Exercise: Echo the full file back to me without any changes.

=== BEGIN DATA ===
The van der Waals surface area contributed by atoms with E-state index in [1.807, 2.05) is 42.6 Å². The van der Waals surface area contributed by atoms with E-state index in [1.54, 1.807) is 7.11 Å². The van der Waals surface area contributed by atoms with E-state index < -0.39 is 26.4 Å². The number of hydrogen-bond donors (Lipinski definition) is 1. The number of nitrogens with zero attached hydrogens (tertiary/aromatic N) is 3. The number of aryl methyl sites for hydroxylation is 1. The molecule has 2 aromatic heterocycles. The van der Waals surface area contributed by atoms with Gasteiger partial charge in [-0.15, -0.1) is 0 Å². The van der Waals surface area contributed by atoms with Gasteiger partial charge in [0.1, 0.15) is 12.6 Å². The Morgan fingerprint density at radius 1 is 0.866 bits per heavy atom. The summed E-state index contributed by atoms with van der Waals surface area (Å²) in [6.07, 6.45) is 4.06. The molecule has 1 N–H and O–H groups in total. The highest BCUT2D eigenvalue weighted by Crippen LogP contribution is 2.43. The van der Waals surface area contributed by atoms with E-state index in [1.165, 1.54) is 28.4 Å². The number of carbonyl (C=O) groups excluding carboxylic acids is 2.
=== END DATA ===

The van der Waals surface area contributed by atoms with E-state index in [1.807, 2.05) is 42.6 Å². The van der Waals surface area contributed by atoms with E-state index in [1.54, 1.807) is 7.11 Å². The van der Waals surface area contributed by atoms with E-state index < -0.39 is 26.4 Å². The number of hydrogen-bond donors (Lipinski definition) is 1. The number of nitrogens with zero attached hydrogens (tertiary/aromatic N) is 3. The number of aryl methyl sites for hydroxylation is 1. The molecule has 2 aromatic heterocycles. The van der Waals surface area contributed by atoms with Gasteiger partial charge in [-0.15, -0.1) is 0 Å². The van der Waals surface area contributed by atoms with Gasteiger partial charge in [0.1, 0.15) is 12.6 Å². The Morgan fingerprint density at radius 1 is 0.866 bits per heavy atom. The summed E-state index contributed by atoms with van der Waals surface area (Å²) in [6.07, 6.45) is 4.06. The molecule has 1 N–H and O–H groups in total. The highest BCUT2D eigenvalue weighted by Crippen LogP contribution is 2.43. The van der Waals surface area contributed by atoms with E-state index in [1.165, 1.54) is 28.4 Å². The number of carbonyl (C=O) groups excluding carboxylic acids is 2.